This post is part of our “Spotlight on NTIA” blog series, which is highlighting the work that NTIA employees are doing to advance NTIA’s mission of promoting broadband adoption, finding spectrum to meet the growing demand for wireless technologies, and ensuring the Internet remains an engine for innovation and economic growth.
NTIA Chief Economist Jim McConnaughey is, as one would expect from an economist, passionate about economics and its use in public policy.
Yet, McConnaughey’s first job out of college as a junior-level economist at the Federal Communications Commission (FCC) was more serendipity than strategic career planning. McConnaughey said he sought a job at the Federal Trade Commission (FTC) but due to a misunderstanding was given a phone number to call about an opening at the FCC.
He quickly realized his mistake but was intrigued by the work the FCC was engaged in at the time, which included an in-depth look at the Bell System’s monopoly of the U.S. phone market – a probe that eventually helped lead to its breakup. His nine-year stint at the FCC cemented his interest in communications policy issues. After leaving the FCC in 1983, McConnaughey went to work as the research manager at a public policy consulting firm, where he co-authored two books and testified in rate cases. After six years he wanted to return to the government. He eventually landed at NTIA as its senior economist, working on a variety of issues including universal service, competition, and regulatory reform and has remained with the agency for 24 years.
In recent years, much of McConnaughey’s time has been spent focused on “broadband, broadband, broadband,” he says. He analyzes data, much of it coming from the U.S. Census Bureau, and leads a team that drafts reports based on that data. He most recently worked on the latest edition of NTIA’s Digital Nation report, “Exploring the Digital Nation: America’s Emerging Online Experience ,” which detailed how and why Americans connect to the Internet. He also is part of a group assessing the economic and social impact of NTIA’s broadband grants program and also has represented NTIA for more than 20 years at meetings of the National Association of Regulatory Utility Commissioners.
One of the things McConnaughey says he likes most about his job is the spotlight his work brings to the digital divide and Americans who still do not access broadband. “I love what I do. I feel lucky, like the kid in the candy store, though sometimes eating more than I should,” he says.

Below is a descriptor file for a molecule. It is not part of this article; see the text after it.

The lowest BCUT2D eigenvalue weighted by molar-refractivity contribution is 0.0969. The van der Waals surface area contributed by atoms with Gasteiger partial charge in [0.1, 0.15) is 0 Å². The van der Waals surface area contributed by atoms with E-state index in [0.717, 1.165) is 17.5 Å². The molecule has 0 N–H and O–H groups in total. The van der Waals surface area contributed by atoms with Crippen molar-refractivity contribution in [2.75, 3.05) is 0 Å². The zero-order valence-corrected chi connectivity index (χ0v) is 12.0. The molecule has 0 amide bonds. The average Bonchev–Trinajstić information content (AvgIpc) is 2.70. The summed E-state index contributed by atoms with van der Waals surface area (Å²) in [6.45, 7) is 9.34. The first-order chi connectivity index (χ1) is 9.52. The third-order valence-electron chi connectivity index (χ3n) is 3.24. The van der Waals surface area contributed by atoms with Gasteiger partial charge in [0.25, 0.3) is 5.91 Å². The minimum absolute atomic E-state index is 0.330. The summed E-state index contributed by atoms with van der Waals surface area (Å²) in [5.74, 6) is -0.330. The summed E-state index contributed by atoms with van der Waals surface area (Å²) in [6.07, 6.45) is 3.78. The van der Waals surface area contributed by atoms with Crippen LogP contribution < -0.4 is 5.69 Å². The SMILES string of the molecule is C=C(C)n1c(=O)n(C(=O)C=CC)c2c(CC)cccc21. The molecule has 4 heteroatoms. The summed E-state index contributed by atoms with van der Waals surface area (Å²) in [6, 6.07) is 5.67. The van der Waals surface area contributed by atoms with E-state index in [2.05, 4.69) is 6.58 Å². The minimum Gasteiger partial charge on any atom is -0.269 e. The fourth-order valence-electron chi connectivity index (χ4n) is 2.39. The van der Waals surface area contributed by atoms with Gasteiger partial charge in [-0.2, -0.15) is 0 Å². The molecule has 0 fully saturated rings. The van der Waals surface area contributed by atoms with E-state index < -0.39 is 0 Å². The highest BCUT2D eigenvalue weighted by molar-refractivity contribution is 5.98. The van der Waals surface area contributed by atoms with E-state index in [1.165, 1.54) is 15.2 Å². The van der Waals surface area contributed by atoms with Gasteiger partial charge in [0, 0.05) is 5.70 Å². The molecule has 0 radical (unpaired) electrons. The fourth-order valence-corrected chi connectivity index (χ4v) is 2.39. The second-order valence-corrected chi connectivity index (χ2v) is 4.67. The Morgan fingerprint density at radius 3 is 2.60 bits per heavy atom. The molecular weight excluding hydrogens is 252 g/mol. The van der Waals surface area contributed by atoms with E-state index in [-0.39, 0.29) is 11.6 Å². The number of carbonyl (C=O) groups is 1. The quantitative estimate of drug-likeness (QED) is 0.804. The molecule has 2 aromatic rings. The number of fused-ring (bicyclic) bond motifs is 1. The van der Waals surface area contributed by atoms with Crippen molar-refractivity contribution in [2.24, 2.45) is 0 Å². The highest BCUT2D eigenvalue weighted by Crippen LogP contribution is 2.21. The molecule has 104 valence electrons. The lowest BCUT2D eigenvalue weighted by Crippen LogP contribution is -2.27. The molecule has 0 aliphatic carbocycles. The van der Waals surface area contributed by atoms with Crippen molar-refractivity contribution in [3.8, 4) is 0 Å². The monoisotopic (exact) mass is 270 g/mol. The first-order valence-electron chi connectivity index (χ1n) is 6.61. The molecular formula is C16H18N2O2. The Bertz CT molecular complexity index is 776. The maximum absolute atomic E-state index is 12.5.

McConnaughey got his undergraduate degree with distinction from the University of Maryland and obtained a Master’s degree in economics from George Washington University at night while holding down his day job at the FCC. He later obtained a Master’s degree in public administration with high honors from Harvard University in response to a self-described midlife crisis.
A native Washingtonian, McConnaughey says while he and his father pursued different careers, they both relished the opportunity to work on cutting-edge issues. For his father, it was having the chance to work on nuclear submarines in the 1950s as an engineer with the Naval Research Labs and General Dynamics. For the son, it’s working on research related to the Internet. He adds that both he and his father were also fortunate to have married understanding spouses who put up with their workaholic husbands.
In addition to his genial manner, McConnaughey is also known around NTIA as the “donut guy.” Every few weeks, McConnaughey treats his colleagues to donuts. “I hate to eat alone,” he says of his generosity.
When he’s not poring over broadband data or eating donuts, McConnaughey enjoys traveling with his wife, a school teacher, who was named Maryland State Teacher of the Year in 1990. His favorite travels include viewing the spectacular Hong Kong harbor from the hillsides by moonlight and ascending the Royal Mile up to surreal Edinburgh Castle in Scotland.